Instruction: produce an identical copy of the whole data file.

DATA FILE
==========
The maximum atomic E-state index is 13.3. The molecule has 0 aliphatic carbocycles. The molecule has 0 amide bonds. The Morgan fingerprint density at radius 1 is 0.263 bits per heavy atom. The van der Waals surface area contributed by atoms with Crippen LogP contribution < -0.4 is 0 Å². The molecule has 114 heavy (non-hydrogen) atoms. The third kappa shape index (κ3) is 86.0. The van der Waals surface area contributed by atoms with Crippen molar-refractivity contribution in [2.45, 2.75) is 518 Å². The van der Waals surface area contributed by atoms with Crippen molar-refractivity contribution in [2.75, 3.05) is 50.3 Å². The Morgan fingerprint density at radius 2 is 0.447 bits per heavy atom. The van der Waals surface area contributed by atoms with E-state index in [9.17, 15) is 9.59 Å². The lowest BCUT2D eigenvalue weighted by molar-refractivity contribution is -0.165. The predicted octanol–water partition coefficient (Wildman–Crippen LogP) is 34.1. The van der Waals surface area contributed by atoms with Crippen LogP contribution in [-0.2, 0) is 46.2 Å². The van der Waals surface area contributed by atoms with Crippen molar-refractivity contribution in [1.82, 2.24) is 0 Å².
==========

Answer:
The maximum atomic E-state index is 13.3. The molecule has 0 aliphatic carbocycles. The molecule has 0 amide bonds. The Morgan fingerprint density at radius 1 is 0.263 bits per heavy atom. The van der Waals surface area contributed by atoms with Crippen LogP contribution < -0.4 is 0 Å². The molecule has 114 heavy (non-hydrogen) atoms. The third kappa shape index (κ3) is 86.0. The van der Waals surface area contributed by atoms with Crippen molar-refractivity contribution in [2.45, 2.75) is 518 Å². The van der Waals surface area contributed by atoms with Crippen molar-refractivity contribution in [2.75, 3.05) is 50.3 Å². The Morgan fingerprint density at radius 2 is 0.447 bits per heavy atom. The van der Waals surface area contributed by atoms with E-state index in [9.17, 15) is 9.59 Å². The lowest BCUT2D eigenvalue weighted by molar-refractivity contribution is -0.165. The predicted octanol–water partition coefficient (Wildman–Crippen LogP) is 34.1. The van der Waals surface area contributed by atoms with Crippen LogP contribution in [-0.2, 0) is 46.2 Å². The van der Waals surface area contributed by atoms with Crippen molar-refractivity contribution in [1.82, 2.24) is 0 Å².